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Mohan Chandra Kandpal, the spokesman for chemistry, popularly known as the man of the environment, sows water, cultivates water for 33 years! dedicated to the work of Born in the village of Kande in the district of Almora. His father worked at the National Bank of Punjab, Kanpur, so he completed his studies until his master’s degree in Kanpur. As a child, he became a follower of the ideas of Swami Vivekananda and Ramakrishna Mission.
It’s 1984. When he arrived in his village during the holidays after taking the Inter exam, then there was a “No drugs, give a job” movement. Impressed by this, he jumped on the bandwagon. At his father’s insistence, he had to complete his studies. After completing his studies in 1990, he was appointed spokesman for Chemistry at Adarsh Inter College, Surai Khet, from where he had the opportunity to serve near his village. As a science teacher, he diligently taught the students in his class and showed good results. But he wasn’t limited to that. Forming a team of 40 students from his school, he began doing tasks such as cleaning ponds, planting in nearby villages during the holidays. By visiting the villages, the students also acquired practical knowledge of science.
With the aim of conserving and developing natural resources, he formed the Society for Environmental Education and Peoples Development in 1993. This organization initially had the support of Uttarakhand Seva Nidhi. Initially, he began the task of conserving water sources and equitable distribution of water from the village itself. In the 1990s, there were three bodies of water in her village, where women’s long queues used to draw water. The last women waiting their turn often had to return home without water.
Seeing this bad situation, Professor Mohan Chandra convened a meeting of the parents of the students of the village school and made some rules of water distribution to provide equal water to each family, so that everyone would start receiving water. But the spring water was also beginning to dwindle. In order to collect rainwater to recharge it, he built small ponds, which are locally called Khav. To cover the bare ground here, the forest was prepared with the planting of more than a thousand broad-leaved seedlings, from which the villagers obtain a continuous supply of water. It is managed by the same people of the village.
This campaign of teachers ’efforts has now extended to 82 villages in the Dwarahat and Bhikiyasain blocks, where women’s organizations have built more than 8,000 ponds in their villages. Rainwater is stored there, so the village’s water sources have come to life and forage leaves have also grown in the forest.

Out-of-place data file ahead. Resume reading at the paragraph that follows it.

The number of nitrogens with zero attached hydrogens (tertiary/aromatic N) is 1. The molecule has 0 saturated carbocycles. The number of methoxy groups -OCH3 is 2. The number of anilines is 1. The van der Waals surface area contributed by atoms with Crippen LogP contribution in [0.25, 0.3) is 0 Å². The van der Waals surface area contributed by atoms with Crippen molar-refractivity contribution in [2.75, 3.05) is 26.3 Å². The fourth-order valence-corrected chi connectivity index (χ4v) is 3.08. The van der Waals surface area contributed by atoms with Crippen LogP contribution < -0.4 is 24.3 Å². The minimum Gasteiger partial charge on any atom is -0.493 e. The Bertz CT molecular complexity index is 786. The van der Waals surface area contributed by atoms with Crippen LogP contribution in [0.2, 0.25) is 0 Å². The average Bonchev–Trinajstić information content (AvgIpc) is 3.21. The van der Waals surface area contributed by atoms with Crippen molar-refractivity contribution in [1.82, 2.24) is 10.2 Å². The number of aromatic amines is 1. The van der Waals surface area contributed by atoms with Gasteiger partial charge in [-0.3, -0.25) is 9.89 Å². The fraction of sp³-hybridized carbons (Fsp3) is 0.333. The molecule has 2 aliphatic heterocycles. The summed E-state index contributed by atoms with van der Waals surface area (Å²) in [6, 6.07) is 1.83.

He considers figures such as Lalit Pandey, first vice-chancellor of Kumaun University DD Pant, renowned geologist Khadg Singh Valdia and RD Khulve as his mentors. For the first time, he had organized a massive tree planting program near his university, in which his inspiring men were present.
The guests who attended the event had said that if the planting is successful, rainwater will have to be collected to irrigate its roots and the women of the village will have to be advanced to save the trees. Mohan Chandra ji realized that there were no women in his tree planting program nor was there any water provision at the planting site. After that he began to give priority to water conservation in environmental protection works. At the same time, accompanying her students, she began to form women’s organizations in the villages. The good result of this was that students gained new learnings to connect with society.
Most of the more than a thousand and a half students he teaches so far help make ponds. He is having the pond built on behalf of his ancestors. Known as the master of the environment, this teacher has also made a circle of friends of half a dozen people, who also continue to give financial aid each year in the name of a holy work such as water conservation.
The Riskan River, also known as Rishigana, flows in this area near Surai Khet. Its origin is the root of a tree located near a temple in the village of Nagarjuna. The Riskan River joins the Gagas River after another 40 km. This river was about to dry up, in which 800 ponds have been created as part of the ‘Pani Boao, Pani Ugao’ campaign for water withdrawal, and efforts are being made to make a plantation. intensive trees around it. People from 27 surrounding villages are very excited to save their river.